Radiology facilities at WSC are expanded into a new room measuring 37 by 23 feet. The main x-ray room is 23 by 21 feet and a laboratory lecture room fills out the remainder. Modern, powerful equipment is installed including a GE Maximar 250 III with medical x-ray head, mounted on an electrically operated jib crane. A diagnostic unit manufactured by Standard X-ray Co. is mounted from the ceiling. Upon completion, the WSC veterinary x-ray facility is the best in the country and perhaps the world. Also this year, the leptospirosis barn capable of housing 50 animals is completed.


Under the direction of George Stabenfeldt (WSC '55, '56, & '62), the junior class of veterinary students enters the annual campus songfest. The presentation of an original score, "Dystocia," is enough to win and marks the beginning of a tradition of dominance of the event.


Distinguished veterinary pathologists, H. A. Smith and T. C. Jones (WSU '34) publish the first edition of their landmark text, Veterinary Pathology.


D. C. Blood and J. A. Henderson publish the first edition of Veterinary Medicine. The book goes on to become the authoritative text on large animal medicine for a generation of veterinary students. Henderson is dean of the WSU College of Veterinary Medicine from 1963 to 1973.


Veterinary students are disqualified from competing in the annual campus songfest after dominating the competition since 1955

The competition committee rules that the contest is only for campus living groups and that the veterinary students don't qualify.


The Equine Disease Laboratory is completed located on Airport Road on the eastern fringe of campus

. Mar. 18, 1967

A five-person Education Committee is appointed by the WSVMA. It marks the first direct administrative role the group plays in continuing education and curriculum development at WSU.


The old mink farm is demolished and new facilities are occupied on Airport Road.

June 1970

Over 5,140 pets are vaccinated against rabies in the South Puget Sound Veterinary Medical Association Rabies Clinic Program.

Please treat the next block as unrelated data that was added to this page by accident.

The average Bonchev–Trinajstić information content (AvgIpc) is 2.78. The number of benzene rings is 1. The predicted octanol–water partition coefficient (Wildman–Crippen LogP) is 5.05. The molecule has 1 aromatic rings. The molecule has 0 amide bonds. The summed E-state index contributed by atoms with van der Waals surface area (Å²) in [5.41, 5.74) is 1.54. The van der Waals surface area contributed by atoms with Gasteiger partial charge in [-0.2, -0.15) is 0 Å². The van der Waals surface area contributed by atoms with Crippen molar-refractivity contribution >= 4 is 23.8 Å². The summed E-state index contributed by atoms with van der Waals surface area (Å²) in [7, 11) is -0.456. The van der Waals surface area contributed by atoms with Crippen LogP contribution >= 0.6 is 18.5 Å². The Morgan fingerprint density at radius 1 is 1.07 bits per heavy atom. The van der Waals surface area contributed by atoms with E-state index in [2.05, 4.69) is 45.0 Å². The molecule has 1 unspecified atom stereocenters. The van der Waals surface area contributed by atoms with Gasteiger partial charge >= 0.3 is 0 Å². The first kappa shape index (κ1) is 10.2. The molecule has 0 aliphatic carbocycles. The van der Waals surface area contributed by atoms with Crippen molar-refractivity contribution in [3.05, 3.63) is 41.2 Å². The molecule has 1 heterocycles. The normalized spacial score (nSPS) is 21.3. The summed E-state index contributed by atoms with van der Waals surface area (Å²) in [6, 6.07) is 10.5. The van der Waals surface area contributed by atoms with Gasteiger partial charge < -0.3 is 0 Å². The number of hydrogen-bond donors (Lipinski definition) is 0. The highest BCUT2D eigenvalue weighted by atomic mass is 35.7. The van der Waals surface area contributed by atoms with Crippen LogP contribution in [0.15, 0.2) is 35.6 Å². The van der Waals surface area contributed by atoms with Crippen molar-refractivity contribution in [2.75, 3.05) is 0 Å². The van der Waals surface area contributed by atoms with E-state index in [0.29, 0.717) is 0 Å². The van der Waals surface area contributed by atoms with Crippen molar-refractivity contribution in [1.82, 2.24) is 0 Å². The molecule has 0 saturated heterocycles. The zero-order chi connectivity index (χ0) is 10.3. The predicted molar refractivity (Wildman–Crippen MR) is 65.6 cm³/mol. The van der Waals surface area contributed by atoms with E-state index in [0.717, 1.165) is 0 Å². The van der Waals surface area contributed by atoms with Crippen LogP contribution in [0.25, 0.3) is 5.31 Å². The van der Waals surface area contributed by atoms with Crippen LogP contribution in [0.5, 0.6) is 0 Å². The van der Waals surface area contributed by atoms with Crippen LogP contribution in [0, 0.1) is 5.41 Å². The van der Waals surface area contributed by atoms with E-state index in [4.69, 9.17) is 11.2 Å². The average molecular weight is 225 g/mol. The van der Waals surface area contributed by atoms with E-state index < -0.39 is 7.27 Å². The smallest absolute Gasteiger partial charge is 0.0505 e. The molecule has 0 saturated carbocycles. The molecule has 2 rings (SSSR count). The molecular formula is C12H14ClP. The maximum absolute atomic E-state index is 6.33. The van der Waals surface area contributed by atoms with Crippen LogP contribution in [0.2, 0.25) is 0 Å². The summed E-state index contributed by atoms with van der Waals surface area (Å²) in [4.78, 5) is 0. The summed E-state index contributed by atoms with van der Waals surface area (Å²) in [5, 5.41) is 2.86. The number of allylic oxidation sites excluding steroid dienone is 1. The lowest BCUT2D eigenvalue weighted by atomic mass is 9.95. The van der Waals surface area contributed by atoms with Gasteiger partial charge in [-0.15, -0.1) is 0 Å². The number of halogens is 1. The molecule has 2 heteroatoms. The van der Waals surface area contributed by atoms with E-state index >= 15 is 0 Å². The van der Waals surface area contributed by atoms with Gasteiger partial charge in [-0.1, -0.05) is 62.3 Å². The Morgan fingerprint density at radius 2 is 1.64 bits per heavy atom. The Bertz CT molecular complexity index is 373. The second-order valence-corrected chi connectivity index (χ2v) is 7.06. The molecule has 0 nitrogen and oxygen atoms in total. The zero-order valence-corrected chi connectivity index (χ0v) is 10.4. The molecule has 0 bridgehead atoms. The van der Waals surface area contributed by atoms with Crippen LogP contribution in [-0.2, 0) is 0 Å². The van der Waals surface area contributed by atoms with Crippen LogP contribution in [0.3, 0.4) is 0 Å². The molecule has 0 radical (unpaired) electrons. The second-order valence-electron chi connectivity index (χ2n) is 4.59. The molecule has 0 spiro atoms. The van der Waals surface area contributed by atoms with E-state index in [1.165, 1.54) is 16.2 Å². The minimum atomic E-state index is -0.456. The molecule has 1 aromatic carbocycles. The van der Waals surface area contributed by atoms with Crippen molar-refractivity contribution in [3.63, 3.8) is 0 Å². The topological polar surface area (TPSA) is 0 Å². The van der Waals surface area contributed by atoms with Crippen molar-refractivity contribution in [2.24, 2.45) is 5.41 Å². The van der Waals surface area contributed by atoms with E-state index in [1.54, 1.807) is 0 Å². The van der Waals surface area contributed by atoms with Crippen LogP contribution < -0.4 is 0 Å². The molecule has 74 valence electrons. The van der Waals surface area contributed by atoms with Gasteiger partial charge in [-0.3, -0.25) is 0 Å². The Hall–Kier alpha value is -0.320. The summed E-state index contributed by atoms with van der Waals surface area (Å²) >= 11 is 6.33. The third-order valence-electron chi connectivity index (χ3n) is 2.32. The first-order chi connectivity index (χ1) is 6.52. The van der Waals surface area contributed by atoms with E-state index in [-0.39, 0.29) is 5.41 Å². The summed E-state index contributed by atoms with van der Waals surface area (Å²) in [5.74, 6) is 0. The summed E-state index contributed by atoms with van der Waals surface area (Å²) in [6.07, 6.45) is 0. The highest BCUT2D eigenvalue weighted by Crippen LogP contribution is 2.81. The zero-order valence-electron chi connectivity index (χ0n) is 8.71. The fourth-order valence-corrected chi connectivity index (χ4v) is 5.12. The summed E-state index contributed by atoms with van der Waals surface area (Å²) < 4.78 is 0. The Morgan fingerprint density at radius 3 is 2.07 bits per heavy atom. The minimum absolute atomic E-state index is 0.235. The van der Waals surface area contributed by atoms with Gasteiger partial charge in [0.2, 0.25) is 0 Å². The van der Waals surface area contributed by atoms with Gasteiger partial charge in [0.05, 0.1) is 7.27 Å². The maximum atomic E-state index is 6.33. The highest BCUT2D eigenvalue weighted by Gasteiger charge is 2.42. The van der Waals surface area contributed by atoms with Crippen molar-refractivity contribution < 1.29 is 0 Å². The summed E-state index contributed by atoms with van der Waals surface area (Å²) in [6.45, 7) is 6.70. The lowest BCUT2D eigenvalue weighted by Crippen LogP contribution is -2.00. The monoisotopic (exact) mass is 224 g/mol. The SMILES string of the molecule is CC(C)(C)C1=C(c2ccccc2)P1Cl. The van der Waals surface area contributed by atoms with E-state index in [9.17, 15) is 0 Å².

Mar. 15, 1972

The WSVMA establishes the Foundation for Veterinary Medical Research, Inc. as a separate corporation.


A two-story addition is built on McCoy Hall. The space is used primarily for faculty offices and research.


The Washington Animal Disease Diagnostic Laboratory is officially created with new funds from the legislature and existing resources. Today it is a fully accredited facility and one of only a handful fully integrated with veterinary schools nationwide.

Apr. 12, 1976

The WSVMA votes to authorize the hiring of Mel Gaumer, the group's first legislative advocate.

Sept. 29, 1977

The Arthur H. Caine Veterinary Medical Center is dedicated in Caldwell, Idaho. The center serves as the WOI program as the primary focus in production medicine education for WSU WOI veterinary students.


A modern veterinary science building is completed and dedicated on the WSU campus. Also, this is the year hog cholera is officially declared eliminated from Washington.


The Washington-Oregon-Idaho Regional Program in Veterinary Medical Education is formed after over seven years of discussion and preliminary agreements. Known as WOI, the program also serves Alaska, Arizona, Hawaii, Montana, Nevada, New Mexico, Utah, and Wyoming students through the Western Interstate Commission for Higher Education (WICHE) compact. Since its creation the WOI program has served as model for other cooperative veterinary education programs nationwide. This year the AVMA holds its 116th annual meeting in Seattle.